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Saturday, August 25, 2012

The Joy of Unpredictability

"Passing Through Queens" - 12x24" - Oil on linen
Juried into the 2012 OPA Regional Exhibition and awarded Best Landscape in the 2013 AIRS Annual International Representational Show.

Do you ever find that in your painting world, and in life - when things start to go sideways your response is to get constricted and anxious? And that this is usually followed by focusing on what you don't like about what's unfolding, and how you need to fix it, change it or stop it?

In my coaching practice I often work with my clients around developing the skill of flowing versus resisting when the wheels start falling off. This is a tool that serves us in every aspect of our lives, and I recently had a great chance to work with it myself.

The Curve Ball

I was in New York city with a few friends and we set out one evening to go to a Broadway show. We decided that taking the subway would be infinitely faster than trying to get a cab at rush hour, and headed down to the nearest station to jump on a train.

During the ride some lovely New Yorkers (don't let them tell you they're not friendly - and they will try to) engaged with us in a conversation that led to the fact that we were on the wrong train, going in the opposite direction of Broadway. Yep, we were headed for Queens, speeding farther away by the second from our $200 seats for a show that started in 30 minutes.

The Choice

This was certainly a situation that warranted panic, and one of my companions slowly, quietly took charge of that department, while also managing to join forces with the other who had taken on the necessary role of recalculating the steps needed to get us to the show on time, with a grace and composure that was admirable I might add.

Since these two roles were covered, I opted for embracing the experience of being lost in New York City, hurtling entirely away from the intended direction of travel, and blissfully uncertain if we would make it to the show or have some other wonderful adventure in its place. Into the land of wild curiosity, wide open to possibility - exactly where the really great stuff happens.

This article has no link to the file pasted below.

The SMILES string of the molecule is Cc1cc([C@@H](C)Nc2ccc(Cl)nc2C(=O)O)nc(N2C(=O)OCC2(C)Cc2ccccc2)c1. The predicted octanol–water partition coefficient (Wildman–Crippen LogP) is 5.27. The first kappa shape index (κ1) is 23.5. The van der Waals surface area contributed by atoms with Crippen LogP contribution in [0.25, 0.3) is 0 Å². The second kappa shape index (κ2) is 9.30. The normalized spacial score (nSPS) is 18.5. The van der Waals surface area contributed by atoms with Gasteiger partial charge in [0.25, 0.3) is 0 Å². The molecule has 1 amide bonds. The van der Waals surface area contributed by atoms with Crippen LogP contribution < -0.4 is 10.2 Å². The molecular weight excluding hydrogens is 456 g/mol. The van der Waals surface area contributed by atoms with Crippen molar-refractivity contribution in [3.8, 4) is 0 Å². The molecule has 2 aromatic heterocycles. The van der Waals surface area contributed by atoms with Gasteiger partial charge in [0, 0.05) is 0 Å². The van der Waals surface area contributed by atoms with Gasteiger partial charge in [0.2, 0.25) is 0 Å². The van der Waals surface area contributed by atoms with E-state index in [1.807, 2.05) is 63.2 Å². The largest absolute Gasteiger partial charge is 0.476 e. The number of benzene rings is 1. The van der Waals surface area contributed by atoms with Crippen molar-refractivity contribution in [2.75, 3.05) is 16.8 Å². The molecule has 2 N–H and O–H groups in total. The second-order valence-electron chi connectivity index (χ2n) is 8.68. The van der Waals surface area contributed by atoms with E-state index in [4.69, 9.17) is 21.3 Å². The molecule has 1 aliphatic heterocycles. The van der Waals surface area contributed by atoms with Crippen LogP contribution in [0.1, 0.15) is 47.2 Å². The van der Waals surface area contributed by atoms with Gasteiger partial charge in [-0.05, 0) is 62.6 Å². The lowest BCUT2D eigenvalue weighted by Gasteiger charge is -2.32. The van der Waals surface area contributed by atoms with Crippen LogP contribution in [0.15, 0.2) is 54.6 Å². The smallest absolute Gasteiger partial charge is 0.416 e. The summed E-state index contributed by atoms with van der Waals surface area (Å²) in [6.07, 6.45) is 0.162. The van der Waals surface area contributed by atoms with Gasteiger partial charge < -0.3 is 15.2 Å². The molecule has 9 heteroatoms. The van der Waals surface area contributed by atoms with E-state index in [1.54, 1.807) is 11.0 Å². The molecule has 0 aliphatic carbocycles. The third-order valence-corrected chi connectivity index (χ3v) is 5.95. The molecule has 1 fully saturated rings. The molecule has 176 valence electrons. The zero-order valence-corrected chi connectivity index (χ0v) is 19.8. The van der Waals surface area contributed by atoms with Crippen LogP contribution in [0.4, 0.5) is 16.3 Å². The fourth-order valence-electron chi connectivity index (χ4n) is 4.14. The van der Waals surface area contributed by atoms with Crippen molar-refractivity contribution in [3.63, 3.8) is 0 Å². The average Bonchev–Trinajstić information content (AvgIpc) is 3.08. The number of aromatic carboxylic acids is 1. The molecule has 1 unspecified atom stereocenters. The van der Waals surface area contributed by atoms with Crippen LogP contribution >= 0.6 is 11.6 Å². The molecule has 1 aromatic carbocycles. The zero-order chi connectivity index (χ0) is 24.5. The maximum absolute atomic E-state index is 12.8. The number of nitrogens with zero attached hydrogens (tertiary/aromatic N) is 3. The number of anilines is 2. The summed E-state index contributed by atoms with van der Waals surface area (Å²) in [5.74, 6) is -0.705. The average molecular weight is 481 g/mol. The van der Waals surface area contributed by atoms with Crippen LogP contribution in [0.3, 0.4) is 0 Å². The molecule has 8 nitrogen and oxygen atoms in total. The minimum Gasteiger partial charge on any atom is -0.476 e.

The Magic

As we leapt off the train at Queens and were racing down the platform to catch our next train, we were gifted with the sight of the gorgeous evening sun shining through the city and bouncing off the tracks, wrapped up in a moment of perfect composition that we were running at top speed away from in order to get somewhere else.

I was fortunate enough to have my camera with me and managed to capture the critical details on the fly. I LOVED painting this piece, my first of New York, and one that wouldn't be if we hadn't gotten lost. In the end we made the show, and I got one of my favourite pieces of reference from the trip. And now to top it off, it's been juried into a really great show.

Always good to roll with the magic.

Thursday, August 16, 2012

3 Tips for Stronger Paintings

"The Kootenays"
Oil on linen - 4x10"
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How often do you ask yourself: "What should I be focused on daily in my quest to improve as a painter?"

I just got back from teaching a 3 day plein air workshop in Kimberley, BC. On the last morning, I did the above demo to set the students up for an exercise that I have found to be enormously valuable in my own learning, and one that almost always creates a breakthrough for students.

The challenge was to begin by drawing out a composition that was no more than 10 shapes, and then to paint the painting in 50 strokes or less. (Not many takers on the "less" in either department.)

As I was explaining the ground rules, I had a terrific conversation with one of the students that went something like this:

Her: "What is the point of this exercise?"

Me: "What do you imagine it is?"

Her: "Well, let's see, the 10 shapes is probably about learning to simplify my composition."

Me: "Uh huh."

Her: "And the 50 strokes or less is about..... ummmm - mixing up lots of paint so that I have enough when I need it, and I guess I'm going to have to be very focused on getting the value and color as accurate as I can before I put each stroke on the canvas."

Me: "Yep, that about sums it up."

She thought about all of this for a moment or two, and then asked, "Soooo, why don't we always do that?"

Fabulous question.